“Well, there was an excavation site here, just when I came, I used to see all these learned people around. Madam said they were historians. They were laying foundation for big machines, permanent machines that go into the ground. They were looking for something.. But way too many of them died of mysterious deaths, and so, the work was left and the site abandoned. No one ever went back there, and so that’s why it’s all still there – the half-laid foundation, the ropes used to pull out rocks, the chains used in the digging machines.”
“That’s it then! that’s where the treasure is!” thought Christie, but she still didn’t feel it was right. There was a piece of paper with codes in her hand that fell from the box. What was the use of this?
The thugs grinned as the boss stepped down from the helicopter.
“The pretty-face found it boss! The detector is bleeping! We are positive that those rocks there are where the deposits are and what perhaps the historians and archaeologists were after!
“But wait!” said Christie. She and Mason were tied to a pole at the beginning of the site.
“Yeah right! Wait for you to come up with some funny business to stop us now that we are here! Once me and my men get the deposits, we are killing you and this old bugger, a finishing touch! You just wait here and watch!”
“Listen to me, i think this is not as easy as it looks..I think the area is..”
Just then, there was a loud noise, as bits of human flesh flow everywhere. The noise drowned Christie’s voice, but she said it anyway -
Originally posted on Respect the Blankie:
By the end of the day Monday, it will have been 32 days since I’ve had a full day off. And I’m not sure if Tuesday should really count, because I have to go to the dentist, which is sort of like taking a day off to be tortured for an hour or so. (I’m pretty sure hell involves some lesser demon grinding that fluoride goo into your teeth, and deliberately getting it all over your gums while only letting you rinse your mouth out roughly every 45 seconds). Then it’s back to work on Wednesday. By next week, things should slow down some, although I fear I may have just jinxed that.
Now, in fairness, some of those work days involved only a few sessions, plus attendant phone calls and paperwork. But some involved 14 or 15-plus hour shifts or a ten hour shift transitioning into a three-hour assessment…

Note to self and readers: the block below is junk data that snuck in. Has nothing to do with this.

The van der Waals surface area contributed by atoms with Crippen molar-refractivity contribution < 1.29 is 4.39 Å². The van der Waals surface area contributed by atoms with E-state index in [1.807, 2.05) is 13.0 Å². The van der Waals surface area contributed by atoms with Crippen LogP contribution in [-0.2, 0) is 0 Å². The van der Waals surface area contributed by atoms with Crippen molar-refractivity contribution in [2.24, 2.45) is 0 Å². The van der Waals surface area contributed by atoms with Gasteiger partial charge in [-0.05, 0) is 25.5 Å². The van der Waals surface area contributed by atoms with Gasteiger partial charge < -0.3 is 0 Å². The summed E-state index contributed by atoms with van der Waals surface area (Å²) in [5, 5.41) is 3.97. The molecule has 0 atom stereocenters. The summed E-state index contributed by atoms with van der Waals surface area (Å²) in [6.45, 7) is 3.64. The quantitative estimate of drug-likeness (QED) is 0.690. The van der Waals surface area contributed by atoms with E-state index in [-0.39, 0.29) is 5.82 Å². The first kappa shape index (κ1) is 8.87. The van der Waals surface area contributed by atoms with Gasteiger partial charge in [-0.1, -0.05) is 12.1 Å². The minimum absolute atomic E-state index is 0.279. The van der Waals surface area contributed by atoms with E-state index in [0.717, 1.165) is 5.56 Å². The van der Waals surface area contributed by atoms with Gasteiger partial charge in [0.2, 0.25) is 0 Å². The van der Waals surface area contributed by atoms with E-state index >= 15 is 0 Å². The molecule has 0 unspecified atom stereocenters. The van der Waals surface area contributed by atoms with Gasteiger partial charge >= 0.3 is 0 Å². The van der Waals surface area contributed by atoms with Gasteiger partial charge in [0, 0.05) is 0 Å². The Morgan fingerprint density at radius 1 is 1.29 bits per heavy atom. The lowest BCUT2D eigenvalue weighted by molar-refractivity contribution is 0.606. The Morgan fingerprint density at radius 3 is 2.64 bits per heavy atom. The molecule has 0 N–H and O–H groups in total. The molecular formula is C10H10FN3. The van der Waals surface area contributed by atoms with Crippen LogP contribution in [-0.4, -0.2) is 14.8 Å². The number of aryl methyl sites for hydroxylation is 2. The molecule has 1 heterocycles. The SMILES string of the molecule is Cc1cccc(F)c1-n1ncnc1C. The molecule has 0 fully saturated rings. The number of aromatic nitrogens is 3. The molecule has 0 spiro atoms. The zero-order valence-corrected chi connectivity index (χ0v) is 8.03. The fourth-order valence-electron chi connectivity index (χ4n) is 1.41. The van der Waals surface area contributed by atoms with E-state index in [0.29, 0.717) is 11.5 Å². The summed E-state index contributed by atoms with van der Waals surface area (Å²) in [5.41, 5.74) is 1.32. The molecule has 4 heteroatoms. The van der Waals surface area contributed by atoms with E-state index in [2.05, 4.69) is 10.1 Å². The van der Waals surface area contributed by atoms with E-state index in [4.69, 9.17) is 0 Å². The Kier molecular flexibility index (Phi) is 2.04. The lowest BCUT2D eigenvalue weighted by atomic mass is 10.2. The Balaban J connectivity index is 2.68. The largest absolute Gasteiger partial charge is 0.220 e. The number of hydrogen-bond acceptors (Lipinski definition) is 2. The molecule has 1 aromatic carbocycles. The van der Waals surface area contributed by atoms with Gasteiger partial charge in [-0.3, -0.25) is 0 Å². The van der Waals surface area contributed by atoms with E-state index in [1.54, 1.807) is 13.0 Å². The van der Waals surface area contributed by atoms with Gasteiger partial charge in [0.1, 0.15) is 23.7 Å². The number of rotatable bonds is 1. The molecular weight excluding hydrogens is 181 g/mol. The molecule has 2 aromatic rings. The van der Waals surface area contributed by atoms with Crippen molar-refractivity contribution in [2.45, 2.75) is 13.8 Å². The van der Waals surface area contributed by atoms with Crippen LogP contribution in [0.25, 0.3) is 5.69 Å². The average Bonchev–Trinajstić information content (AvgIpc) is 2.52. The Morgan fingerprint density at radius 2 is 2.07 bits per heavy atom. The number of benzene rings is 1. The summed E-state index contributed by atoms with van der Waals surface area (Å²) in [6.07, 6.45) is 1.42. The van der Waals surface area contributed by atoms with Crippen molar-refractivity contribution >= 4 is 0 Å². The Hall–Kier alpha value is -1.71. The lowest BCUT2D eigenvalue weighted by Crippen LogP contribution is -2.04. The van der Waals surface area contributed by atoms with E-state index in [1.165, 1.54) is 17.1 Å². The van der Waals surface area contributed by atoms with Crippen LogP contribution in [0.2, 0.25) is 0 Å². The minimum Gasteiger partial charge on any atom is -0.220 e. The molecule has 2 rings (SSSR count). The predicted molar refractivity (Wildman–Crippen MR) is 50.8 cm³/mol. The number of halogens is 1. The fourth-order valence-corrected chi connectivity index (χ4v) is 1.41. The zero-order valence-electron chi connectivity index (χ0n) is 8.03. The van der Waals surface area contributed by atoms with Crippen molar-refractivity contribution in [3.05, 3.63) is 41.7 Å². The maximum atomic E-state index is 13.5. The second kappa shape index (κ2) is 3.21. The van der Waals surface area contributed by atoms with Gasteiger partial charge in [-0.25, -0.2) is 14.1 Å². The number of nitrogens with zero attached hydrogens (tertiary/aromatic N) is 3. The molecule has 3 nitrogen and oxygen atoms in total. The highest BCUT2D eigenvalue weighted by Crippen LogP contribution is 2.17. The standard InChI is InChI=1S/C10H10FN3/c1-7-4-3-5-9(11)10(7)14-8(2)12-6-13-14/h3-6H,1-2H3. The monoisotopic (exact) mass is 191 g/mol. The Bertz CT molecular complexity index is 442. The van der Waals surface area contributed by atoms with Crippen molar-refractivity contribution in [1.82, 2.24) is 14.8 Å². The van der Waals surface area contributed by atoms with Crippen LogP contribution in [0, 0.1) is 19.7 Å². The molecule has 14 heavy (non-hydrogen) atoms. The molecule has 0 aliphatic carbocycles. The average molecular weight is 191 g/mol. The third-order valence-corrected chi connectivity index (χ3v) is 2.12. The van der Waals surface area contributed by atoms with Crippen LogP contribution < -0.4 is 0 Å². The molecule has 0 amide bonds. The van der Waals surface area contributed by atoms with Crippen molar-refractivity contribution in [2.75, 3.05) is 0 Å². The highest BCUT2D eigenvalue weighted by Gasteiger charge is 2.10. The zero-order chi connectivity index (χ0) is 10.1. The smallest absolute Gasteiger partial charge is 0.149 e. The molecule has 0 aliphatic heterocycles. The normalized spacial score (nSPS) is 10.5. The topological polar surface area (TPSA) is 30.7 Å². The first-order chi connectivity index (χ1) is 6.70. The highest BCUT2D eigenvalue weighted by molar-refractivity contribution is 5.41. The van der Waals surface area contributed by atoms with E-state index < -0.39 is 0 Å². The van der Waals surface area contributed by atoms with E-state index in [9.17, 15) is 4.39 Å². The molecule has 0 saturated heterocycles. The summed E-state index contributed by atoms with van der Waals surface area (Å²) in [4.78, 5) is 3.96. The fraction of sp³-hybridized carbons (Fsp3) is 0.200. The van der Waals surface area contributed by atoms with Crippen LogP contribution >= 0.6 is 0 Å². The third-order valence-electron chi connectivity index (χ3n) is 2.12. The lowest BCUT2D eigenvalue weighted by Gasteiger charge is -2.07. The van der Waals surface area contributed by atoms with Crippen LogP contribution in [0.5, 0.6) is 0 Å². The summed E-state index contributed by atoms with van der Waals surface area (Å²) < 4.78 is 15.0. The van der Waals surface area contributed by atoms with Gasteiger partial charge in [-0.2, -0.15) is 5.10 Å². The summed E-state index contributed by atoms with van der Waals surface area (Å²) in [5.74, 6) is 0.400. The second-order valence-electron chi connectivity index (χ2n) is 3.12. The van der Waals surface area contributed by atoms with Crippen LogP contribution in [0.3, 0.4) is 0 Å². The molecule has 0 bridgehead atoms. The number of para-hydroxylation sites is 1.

View original 996 more words
I have always at wanted to do volunteer work. When I saw a mail saying that Pratham foundation learning lab needed volunteers to help teach English to BMC school students, I leaped. There was some backward and forward discussion, because my class ought not to clash with a trip that was planned or with my research data collection. The trip was cancelled and I was to teach in the afternoons so mornings were free for data collection.
So came my first day. It was a group of young students who would soon go to college, and wanted to go ahead in life with confidence, and learning English would help them to do so. I was as nervous as they were, as I was assessing them, and they were assessing me. All of their needs were very different and I wondered if I would do any good a job.
I decided to start with grammar on the second class, but two of the students did not turn up. But at least three did. One of those missing came for the third class, and he told me he found the grammar and dictionary stuff useless, as he just wanted to read and get done with it. I did not force him to pay attention. But when we were doing reading towards the end of a class, he could not pronounce what was taught at the beginning. I told him this is why its necessary to learn the basics. I don’t know if I helped him grasp the need or built an even higher wall. I do hope its the former.
The other employees offered to take me to Kurla station via a shortcut, and since I didn’t want to be rude, I did agree. These were women whom I admired because they could mix with the students freely. I know that with me, there was an invisible wall. The short-cut consisted of going over a gutter and through the back-lanes. It.It is a different world out there. I won’t pretend to be the first one to point out the contrasts of city life. We have all heard about the skyscrapers next to the slum.
But what I saw was my discomfort translated into tangible objects and sights. Because of Field Work from TISS, we have been taught not to show off when we go to work with people who might not be as economically and socially privileged as us. Some of my classmates agreed with it, others just pretended to do so to please the teachers. I was not sure why I myself followed this. I did not think we were at par with them, because regardless of how much we toned down, it was apparent that we came from different places.